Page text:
Between work and family, our busy lives often leave little time to focus on our own personal affairs, especially those related to our aging. I cannot emphasize enough, however, the importance of stepping back to assess whether you have adequately prepared yourself for the elder years before they are upon you.
All too often when I am reviewing the requirements for Medicaid Nursing Home eligibility and an asset protection plan with a client their immediate reaction is the same - they are never going to a nursing home and I need not waste any time discussing it. Fortunately, for many of my clients that may be true. For an equally large percentage, however, it is not.
In today's litigious society, it has unfortunately become commonplace for siblings, family members and friends to battle for control over the finances and care of their aging parents and loved ones. While the litigation may on its surface appear to be for the authority to make day to day financial and health care decisions, sadly, often at the root of the litigation is inheritance and monetary control. It is anticipated that litigation involving aging parents will rapidly grow in direct proportion to the aging population of the United States. The largest transfer of inter-generational wealth, estimated to be approximately 10 trillion dollars, will be from the War II generation to the "baby boomers." Such a transfer will inherently generate additional conflicts and controversies. Too often I have witnessed the bitterness, resentment and destruction of relationships among parents, siblings and loved ones. The effect, best described as a "family divorce," has an impact that may be felt for generations. Fortunately, there are steps that can be taken to minimize the risk of such controversies affecting families. As is often the case, it is imperative that the potential solutions be implemented well before the problems begin to manifest themselves. Some potential solutions are:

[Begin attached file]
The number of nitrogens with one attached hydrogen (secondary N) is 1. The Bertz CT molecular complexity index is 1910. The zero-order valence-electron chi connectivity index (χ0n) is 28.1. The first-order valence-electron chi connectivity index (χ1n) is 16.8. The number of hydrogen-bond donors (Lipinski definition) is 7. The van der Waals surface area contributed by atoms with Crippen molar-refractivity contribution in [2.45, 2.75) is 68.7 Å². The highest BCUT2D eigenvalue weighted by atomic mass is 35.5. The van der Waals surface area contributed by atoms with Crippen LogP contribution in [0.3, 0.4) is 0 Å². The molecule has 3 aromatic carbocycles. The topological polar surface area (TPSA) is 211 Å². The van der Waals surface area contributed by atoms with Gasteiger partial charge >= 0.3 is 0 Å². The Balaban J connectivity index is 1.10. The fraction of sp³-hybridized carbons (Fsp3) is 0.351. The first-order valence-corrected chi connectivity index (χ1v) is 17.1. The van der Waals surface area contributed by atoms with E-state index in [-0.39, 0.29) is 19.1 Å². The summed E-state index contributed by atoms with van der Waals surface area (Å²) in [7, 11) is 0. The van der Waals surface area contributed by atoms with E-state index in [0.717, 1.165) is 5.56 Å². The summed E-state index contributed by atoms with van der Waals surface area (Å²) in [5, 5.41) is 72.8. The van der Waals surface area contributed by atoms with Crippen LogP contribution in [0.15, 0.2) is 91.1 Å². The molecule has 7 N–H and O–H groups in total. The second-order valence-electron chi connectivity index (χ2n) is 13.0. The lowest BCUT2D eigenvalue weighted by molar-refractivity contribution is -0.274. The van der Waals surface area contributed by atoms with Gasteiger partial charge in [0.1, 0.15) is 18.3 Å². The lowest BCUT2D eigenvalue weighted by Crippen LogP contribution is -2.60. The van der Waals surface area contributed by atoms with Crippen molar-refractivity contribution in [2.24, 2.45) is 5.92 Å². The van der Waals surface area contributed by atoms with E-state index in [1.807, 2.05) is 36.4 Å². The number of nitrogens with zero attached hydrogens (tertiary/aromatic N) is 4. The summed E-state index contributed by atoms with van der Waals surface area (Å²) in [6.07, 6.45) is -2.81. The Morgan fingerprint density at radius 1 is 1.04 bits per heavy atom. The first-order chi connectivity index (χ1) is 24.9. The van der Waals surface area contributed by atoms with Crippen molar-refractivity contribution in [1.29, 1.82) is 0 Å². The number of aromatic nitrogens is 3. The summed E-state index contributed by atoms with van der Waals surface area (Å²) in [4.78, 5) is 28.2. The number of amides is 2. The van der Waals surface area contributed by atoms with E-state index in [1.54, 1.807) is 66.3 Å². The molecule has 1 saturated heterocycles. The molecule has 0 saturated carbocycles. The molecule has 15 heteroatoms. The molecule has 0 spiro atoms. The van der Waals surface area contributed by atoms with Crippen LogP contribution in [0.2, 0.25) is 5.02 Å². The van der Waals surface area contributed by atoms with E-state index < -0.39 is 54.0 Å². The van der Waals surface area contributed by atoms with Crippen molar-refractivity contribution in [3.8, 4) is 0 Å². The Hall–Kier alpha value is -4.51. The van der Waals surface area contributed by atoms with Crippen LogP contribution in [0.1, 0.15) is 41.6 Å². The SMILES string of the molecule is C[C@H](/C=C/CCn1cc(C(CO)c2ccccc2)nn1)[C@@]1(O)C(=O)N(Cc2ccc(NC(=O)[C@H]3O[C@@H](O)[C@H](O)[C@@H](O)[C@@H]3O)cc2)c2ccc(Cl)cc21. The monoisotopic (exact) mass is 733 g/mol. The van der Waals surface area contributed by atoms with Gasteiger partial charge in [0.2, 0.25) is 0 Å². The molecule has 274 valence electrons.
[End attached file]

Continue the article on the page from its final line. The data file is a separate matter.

Sadly, the exorbitant costs of nursing home care in Westchester County and the surrounding region have a number of seniors considering divorce as a means of preserving their assets and obtaining Medicaid. With nursing homes averaging $385 to $425 per day in Westchester, some of my senior clients have inquired as to whether divorce is a viable or necessary option.